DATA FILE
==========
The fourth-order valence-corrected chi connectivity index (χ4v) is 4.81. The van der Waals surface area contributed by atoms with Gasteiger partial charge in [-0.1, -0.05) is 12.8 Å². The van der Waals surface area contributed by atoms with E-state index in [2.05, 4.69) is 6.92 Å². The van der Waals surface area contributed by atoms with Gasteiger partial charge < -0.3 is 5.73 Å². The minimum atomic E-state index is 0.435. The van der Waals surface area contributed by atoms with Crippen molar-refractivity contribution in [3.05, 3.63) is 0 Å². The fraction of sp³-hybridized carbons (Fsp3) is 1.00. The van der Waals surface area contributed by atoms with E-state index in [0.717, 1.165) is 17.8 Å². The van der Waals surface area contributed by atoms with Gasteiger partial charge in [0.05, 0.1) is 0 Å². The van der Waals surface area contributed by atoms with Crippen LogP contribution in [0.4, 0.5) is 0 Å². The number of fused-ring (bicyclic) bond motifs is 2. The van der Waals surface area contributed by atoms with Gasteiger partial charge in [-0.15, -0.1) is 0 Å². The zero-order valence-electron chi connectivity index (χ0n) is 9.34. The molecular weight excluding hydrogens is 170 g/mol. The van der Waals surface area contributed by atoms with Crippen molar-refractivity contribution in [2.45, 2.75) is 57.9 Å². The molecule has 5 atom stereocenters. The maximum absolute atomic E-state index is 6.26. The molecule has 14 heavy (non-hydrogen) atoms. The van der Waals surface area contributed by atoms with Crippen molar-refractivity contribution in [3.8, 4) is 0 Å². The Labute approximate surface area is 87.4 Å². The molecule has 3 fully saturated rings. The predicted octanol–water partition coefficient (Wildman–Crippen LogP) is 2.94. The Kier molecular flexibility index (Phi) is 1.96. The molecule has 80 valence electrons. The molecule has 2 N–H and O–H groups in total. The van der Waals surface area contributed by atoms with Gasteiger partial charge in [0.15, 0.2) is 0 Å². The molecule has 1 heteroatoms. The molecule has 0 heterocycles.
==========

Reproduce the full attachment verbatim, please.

The fourth-order valence-corrected chi connectivity index (χ4v) is 4.81. The van der Waals surface area contributed by atoms with Gasteiger partial charge in [-0.1, -0.05) is 12.8 Å². The van der Waals surface area contributed by atoms with E-state index in [2.05, 4.69) is 6.92 Å². The van der Waals surface area contributed by atoms with Gasteiger partial charge < -0.3 is 5.73 Å². The minimum atomic E-state index is 0.435. The van der Waals surface area contributed by atoms with Crippen molar-refractivity contribution in [3.05, 3.63) is 0 Å². The fraction of sp³-hybridized carbons (Fsp3) is 1.00. The van der Waals surface area contributed by atoms with E-state index in [0.717, 1.165) is 17.8 Å². The van der Waals surface area contributed by atoms with Gasteiger partial charge in [0.05, 0.1) is 0 Å². The van der Waals surface area contributed by atoms with Crippen LogP contribution in [0.4, 0.5) is 0 Å². The number of fused-ring (bicyclic) bond motifs is 2. The van der Waals surface area contributed by atoms with Gasteiger partial charge in [-0.15, -0.1) is 0 Å². The zero-order valence-electron chi connectivity index (χ0n) is 9.34. The molecular weight excluding hydrogens is 170 g/mol. The van der Waals surface area contributed by atoms with Crippen molar-refractivity contribution in [2.45, 2.75) is 57.9 Å². The molecule has 5 atom stereocenters. The maximum absolute atomic E-state index is 6.26. The molecule has 14 heavy (non-hydrogen) atoms. The van der Waals surface area contributed by atoms with Crippen molar-refractivity contribution in [3.8, 4) is 0 Å². The Labute approximate surface area is 87.4 Å². The molecule has 3 fully saturated rings. The predicted octanol–water partition coefficient (Wildman–Crippen LogP) is 2.94. The Kier molecular flexibility index (Phi) is 1.96. The molecule has 80 valence electrons. The molecule has 2 N–H and O–H groups in total. The van der Waals surface area contributed by atoms with Gasteiger partial charge in [0.15, 0.2) is 0 Å². The molecule has 1 heteroatoms. The molecule has 0 heterocycles.